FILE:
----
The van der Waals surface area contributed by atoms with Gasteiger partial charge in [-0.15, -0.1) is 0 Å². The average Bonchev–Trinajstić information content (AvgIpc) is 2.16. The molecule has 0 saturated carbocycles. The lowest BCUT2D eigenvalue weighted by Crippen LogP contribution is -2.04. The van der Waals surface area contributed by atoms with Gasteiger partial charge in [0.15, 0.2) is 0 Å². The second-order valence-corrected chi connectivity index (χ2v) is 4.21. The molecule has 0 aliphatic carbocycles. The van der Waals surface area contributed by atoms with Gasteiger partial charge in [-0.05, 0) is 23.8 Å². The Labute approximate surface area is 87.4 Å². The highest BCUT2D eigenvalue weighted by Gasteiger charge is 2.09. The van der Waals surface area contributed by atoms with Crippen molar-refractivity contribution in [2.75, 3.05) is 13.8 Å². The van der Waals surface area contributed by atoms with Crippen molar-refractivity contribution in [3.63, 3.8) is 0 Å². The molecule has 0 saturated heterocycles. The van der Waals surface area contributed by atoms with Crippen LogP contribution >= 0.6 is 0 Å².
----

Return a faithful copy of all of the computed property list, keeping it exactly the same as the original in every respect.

The van der Waals surface area contributed by atoms with Gasteiger partial charge in [-0.15, -0.1) is 0 Å². The average Bonchev–Trinajstić information content (AvgIpc) is 2.16. The molecule has 0 saturated carbocycles. The lowest BCUT2D eigenvalue weighted by Crippen LogP contribution is -2.04. The van der Waals surface area contributed by atoms with Gasteiger partial charge in [0.15, 0.2) is 0 Å². The second-order valence-corrected chi connectivity index (χ2v) is 4.21. The molecule has 0 aliphatic carbocycles. The van der Waals surface area contributed by atoms with Gasteiger partial charge in [-0.05, 0) is 23.8 Å². The Labute approximate surface area is 87.4 Å². The highest BCUT2D eigenvalue weighted by Gasteiger charge is 2.09. The van der Waals surface area contributed by atoms with Crippen molar-refractivity contribution in [2.75, 3.05) is 13.8 Å². The van der Waals surface area contributed by atoms with Crippen molar-refractivity contribution in [3.63, 3.8) is 0 Å². The molecule has 0 saturated heterocycles. The van der Waals surface area contributed by atoms with Crippen LogP contribution >= 0.6 is 0 Å².